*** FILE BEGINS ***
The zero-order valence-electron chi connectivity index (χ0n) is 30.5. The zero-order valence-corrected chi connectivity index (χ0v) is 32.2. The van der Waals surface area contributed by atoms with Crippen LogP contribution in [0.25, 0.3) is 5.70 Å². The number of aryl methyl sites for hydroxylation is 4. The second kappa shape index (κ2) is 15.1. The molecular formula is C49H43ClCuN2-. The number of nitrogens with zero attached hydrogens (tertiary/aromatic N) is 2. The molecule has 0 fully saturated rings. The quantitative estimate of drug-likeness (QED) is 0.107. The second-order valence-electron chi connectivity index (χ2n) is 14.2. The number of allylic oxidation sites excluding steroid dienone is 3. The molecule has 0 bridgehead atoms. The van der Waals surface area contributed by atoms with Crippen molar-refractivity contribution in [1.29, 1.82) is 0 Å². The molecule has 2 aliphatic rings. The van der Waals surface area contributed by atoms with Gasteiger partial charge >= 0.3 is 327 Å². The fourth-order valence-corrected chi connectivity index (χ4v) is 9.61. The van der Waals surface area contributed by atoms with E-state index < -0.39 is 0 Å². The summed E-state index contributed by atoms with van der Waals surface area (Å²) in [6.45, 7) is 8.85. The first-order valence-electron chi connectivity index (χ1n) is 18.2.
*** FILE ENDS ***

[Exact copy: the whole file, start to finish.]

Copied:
The zero-order valence-electron chi connectivity index (χ0n) is 30.5. The zero-order valence-corrected chi connectivity index (χ0v) is 32.2. The van der Waals surface area contributed by atoms with Crippen LogP contribution in [0.25, 0.3) is 5.70 Å². The number of aryl methyl sites for hydroxylation is 4. The second kappa shape index (κ2) is 15.1. The molecular formula is C49H43ClCuN2-. The number of nitrogens with zero attached hydrogens (tertiary/aromatic N) is 2. The molecule has 0 fully saturated rings. The quantitative estimate of drug-likeness (QED) is 0.107. The second-order valence-electron chi connectivity index (χ2n) is 14.2. The number of allylic oxidation sites excluding steroid dienone is 3. The molecule has 0 bridgehead atoms. The van der Waals surface area contributed by atoms with Crippen molar-refractivity contribution in [1.29, 1.82) is 0 Å². The molecule has 2 aliphatic rings. The van der Waals surface area contributed by atoms with Gasteiger partial charge >= 0.3 is 327 Å². The fourth-order valence-corrected chi connectivity index (χ4v) is 9.61. The van der Waals surface area contributed by atoms with E-state index < -0.39 is 0 Å². The summed E-state index contributed by atoms with van der Waals surface area (Å²) in [6.45, 7) is 8.85. The first-order valence-electron chi connectivity index (χ1n) is 18.2.